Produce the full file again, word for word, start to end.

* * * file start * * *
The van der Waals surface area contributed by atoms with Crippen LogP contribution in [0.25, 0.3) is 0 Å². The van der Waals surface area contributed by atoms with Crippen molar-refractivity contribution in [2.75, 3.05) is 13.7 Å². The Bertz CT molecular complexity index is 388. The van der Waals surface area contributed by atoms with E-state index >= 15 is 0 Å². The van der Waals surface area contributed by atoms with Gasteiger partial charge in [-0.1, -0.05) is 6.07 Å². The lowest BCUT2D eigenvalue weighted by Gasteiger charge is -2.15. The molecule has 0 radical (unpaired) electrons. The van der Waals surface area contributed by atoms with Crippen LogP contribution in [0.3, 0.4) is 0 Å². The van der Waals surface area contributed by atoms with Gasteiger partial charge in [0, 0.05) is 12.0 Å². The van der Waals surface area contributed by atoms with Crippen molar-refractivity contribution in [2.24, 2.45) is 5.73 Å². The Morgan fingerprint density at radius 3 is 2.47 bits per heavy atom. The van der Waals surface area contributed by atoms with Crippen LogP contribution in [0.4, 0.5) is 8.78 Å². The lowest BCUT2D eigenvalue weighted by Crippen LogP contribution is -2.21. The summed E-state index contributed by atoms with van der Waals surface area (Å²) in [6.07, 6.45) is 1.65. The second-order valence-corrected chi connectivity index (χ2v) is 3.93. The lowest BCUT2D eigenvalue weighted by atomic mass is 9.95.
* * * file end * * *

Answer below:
The van der Waals surface area contributed by atoms with Crippen LogP contribution in [0.25, 0.3) is 0 Å². The van der Waals surface area contributed by atoms with Crippen molar-refractivity contribution in [2.75, 3.05) is 13.7 Å². The Bertz CT molecular complexity index is 388. The van der Waals surface area contributed by atoms with E-state index >= 15 is 0 Å². The van der Waals surface area contributed by atoms with Gasteiger partial charge in [-0.1, -0.05) is 6.07 Å². The lowest BCUT2D eigenvalue weighted by Gasteiger charge is -2.15. The molecule has 0 radical (unpaired) electrons. The van der Waals surface area contributed by atoms with Crippen LogP contribution in [0.3, 0.4) is 0 Å². The van der Waals surface area contributed by atoms with Gasteiger partial charge in [0, 0.05) is 12.0 Å². The van der Waals surface area contributed by atoms with Crippen molar-refractivity contribution in [2.24, 2.45) is 5.73 Å². The Morgan fingerprint density at radius 3 is 2.47 bits per heavy atom. The van der Waals surface area contributed by atoms with Crippen LogP contribution in [0.4, 0.5) is 8.78 Å². The lowest BCUT2D eigenvalue weighted by Crippen LogP contribution is -2.21. The summed E-state index contributed by atoms with van der Waals surface area (Å²) in [6.07, 6.45) is 1.65. The second-order valence-corrected chi connectivity index (χ2v) is 3.93. The lowest BCUT2D eigenvalue weighted by atomic mass is 9.95.